Do you have a passion for sustainability? Have you heard of LEED?
The Leadership in Energy and Environmental Design (LEED) standards apply to high-performance “green” buildings and make up the basis for LEED Certification. LEED Certification offers verification that a building or community was designed and built using strategies aimed at reducing energy and water usage, promoting better indoor air quality, and improving quality of life.
At the Greenbuild Conference & Expo next month, the U.S. Green Building Council (USGBC) will reveal its new flagship product, LEED Version 4 (v4). The creation of LEED v4 is the culmination of years of feedback from various members and users, all of whom influence the adoption of new green building concepts in the marketplace. Given the USGBC’s mission to maintain a consensus and market-driven approach to the LEED standard, the new version will feature new and innovative credits that will propel green building forward.
A building project boasting a Leadership in Energy and Environmental Design (LEED) certification usually conjures images of an innovative design, a healthier environment, less energy consumption, and lower utility bills. But LEED goes beyond comfort and cost savings to encourage building owners to protect one of the world’s most vital natural resources – water. In order to become LEED certified, a building must achieve at least a 20% reduction in water usage, with additional points available for water efficiency measures implemented both indoors and out.
You’ve probably heard about the LEED 2012 update to the USGBC’s green building rating system that is scheduled for release in November 2012, at the Greenbuild Conference. LEED 2012 is a technical update (as opposed to the LEED 2009 administrative update), which means the green building bar is being raised in many ways and, of course, some controversy comes along with it.
The USGBC has not released a date for when reference guides, building certification, and exams will roll over to the new version (that is, of course, if it gets approved).
You have earned a LEED credential. Now what? First, let us say congratulations to you! Go ahead and show off a little. Be sure to let potential customers and industry professionals know your qualifications by placing your new LEED professional title on your resume and business cards.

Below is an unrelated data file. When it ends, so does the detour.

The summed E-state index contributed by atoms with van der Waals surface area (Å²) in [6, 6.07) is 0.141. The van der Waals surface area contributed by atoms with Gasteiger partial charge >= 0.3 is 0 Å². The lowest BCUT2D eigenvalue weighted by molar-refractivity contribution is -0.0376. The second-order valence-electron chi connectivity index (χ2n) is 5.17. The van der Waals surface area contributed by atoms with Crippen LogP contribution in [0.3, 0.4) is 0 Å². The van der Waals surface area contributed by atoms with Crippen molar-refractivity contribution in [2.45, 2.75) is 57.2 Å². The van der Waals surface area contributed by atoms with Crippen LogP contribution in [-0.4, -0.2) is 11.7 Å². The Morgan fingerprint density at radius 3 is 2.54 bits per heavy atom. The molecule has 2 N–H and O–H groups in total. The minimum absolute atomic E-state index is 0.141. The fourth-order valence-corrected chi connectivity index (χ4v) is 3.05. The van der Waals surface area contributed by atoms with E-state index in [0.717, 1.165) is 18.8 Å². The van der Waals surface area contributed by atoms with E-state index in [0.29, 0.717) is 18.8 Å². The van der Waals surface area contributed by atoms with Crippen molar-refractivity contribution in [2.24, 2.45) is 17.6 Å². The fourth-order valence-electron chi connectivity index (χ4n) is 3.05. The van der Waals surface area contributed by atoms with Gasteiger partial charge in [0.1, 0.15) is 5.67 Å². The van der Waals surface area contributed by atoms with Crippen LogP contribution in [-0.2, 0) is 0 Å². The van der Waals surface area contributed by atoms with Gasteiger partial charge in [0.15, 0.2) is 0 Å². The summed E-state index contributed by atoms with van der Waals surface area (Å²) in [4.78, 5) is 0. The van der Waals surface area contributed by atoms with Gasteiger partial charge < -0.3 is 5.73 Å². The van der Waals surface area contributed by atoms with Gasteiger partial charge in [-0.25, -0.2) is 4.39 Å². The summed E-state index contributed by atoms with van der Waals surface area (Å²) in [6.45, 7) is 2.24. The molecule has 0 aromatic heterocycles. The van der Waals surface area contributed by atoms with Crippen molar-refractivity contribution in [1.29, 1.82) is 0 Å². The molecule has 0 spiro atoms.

You can also order a copy of your LEED professional certificate directly from the Green Building Council Institute.
From builders and buyers to consumers and corporations, the motivation to go green is everywhere. As a result, a number of certifications exist to pursue and verify green building and design. Two of the more popular green home building programs are the U.S. Green Building Council’s (USGBC) LEED for Homes Program and the National Association of Home Builders’ (NAHB) National Green Building Certification. Both programs require third-party verification from a LEED Green Rater or NAHB Green Verifier.
LEED Certification Makes You An Invaluable Asset in the Exploding Green Building Industry
Pop quiz. Who wants a job? Now who wants a job that pays well?
That’s what I thought.
The New York Times recently published an article discussing whether or not LEED Certification is actually beneficial to the environment. The Times suggested that buildings labeled as LEED certified have not lived up to their "green" expectations. Some LEED-certified buildings, in fact, are not very energy efficient. In the wake of all the changes abounding from the USGBC about LEED, the Times brings up an interesting discussion: Is LEED really leading, or is there a better green model?
LEED Online is a rating system selector. It manages project details and shows how common details of your project fit into various credits. Here are some of LEED Online's other features: